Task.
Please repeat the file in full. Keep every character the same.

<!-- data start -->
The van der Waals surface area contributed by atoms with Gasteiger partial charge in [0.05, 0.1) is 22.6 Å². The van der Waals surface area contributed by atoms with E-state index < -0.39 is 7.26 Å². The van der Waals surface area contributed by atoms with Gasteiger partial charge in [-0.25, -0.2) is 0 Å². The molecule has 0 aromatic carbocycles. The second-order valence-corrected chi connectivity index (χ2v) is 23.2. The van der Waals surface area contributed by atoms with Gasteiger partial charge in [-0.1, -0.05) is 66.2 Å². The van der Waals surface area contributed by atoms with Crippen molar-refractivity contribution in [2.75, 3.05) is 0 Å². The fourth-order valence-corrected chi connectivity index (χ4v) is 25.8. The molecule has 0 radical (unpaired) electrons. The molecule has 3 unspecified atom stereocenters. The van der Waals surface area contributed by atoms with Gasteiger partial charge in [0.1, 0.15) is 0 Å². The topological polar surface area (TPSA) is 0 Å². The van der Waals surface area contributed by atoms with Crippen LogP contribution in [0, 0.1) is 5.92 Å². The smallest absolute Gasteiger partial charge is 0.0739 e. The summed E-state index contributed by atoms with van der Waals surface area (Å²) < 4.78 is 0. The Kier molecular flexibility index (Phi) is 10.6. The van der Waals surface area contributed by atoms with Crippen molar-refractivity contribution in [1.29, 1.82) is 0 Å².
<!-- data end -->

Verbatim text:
The van der Waals surface area contributed by atoms with Gasteiger partial charge in [0.05, 0.1) is 22.6 Å². The van der Waals surface area contributed by atoms with E-state index < -0.39 is 7.26 Å². The van der Waals surface area contributed by atoms with Gasteiger partial charge in [-0.25, -0.2) is 0 Å². The molecule has 0 aromatic carbocycles. The second-order valence-corrected chi connectivity index (χ2v) is 23.2. The van der Waals surface area contributed by atoms with Gasteiger partial charge in [-0.1, -0.05) is 66.2 Å². The van der Waals surface area contributed by atoms with Crippen molar-refractivity contribution in [2.75, 3.05) is 0 Å². The fourth-order valence-corrected chi connectivity index (χ4v) is 25.8. The molecule has 0 radical (unpaired) electrons. The molecule has 3 unspecified atom stereocenters. The van der Waals surface area contributed by atoms with Gasteiger partial charge in [0.1, 0.15) is 0 Å². The topological polar surface area (TPSA) is 0 Å². The van der Waals surface area contributed by atoms with Crippen LogP contribution in [0, 0.1) is 5.92 Å². The smallest absolute Gasteiger partial charge is 0.0739 e. The summed E-state index contributed by atoms with van der Waals surface area (Å²) < 4.78 is 0. The Kier molecular flexibility index (Phi) is 10.6. The van der Waals surface area contributed by atoms with Crippen molar-refractivity contribution in [1.29, 1.82) is 0 Å².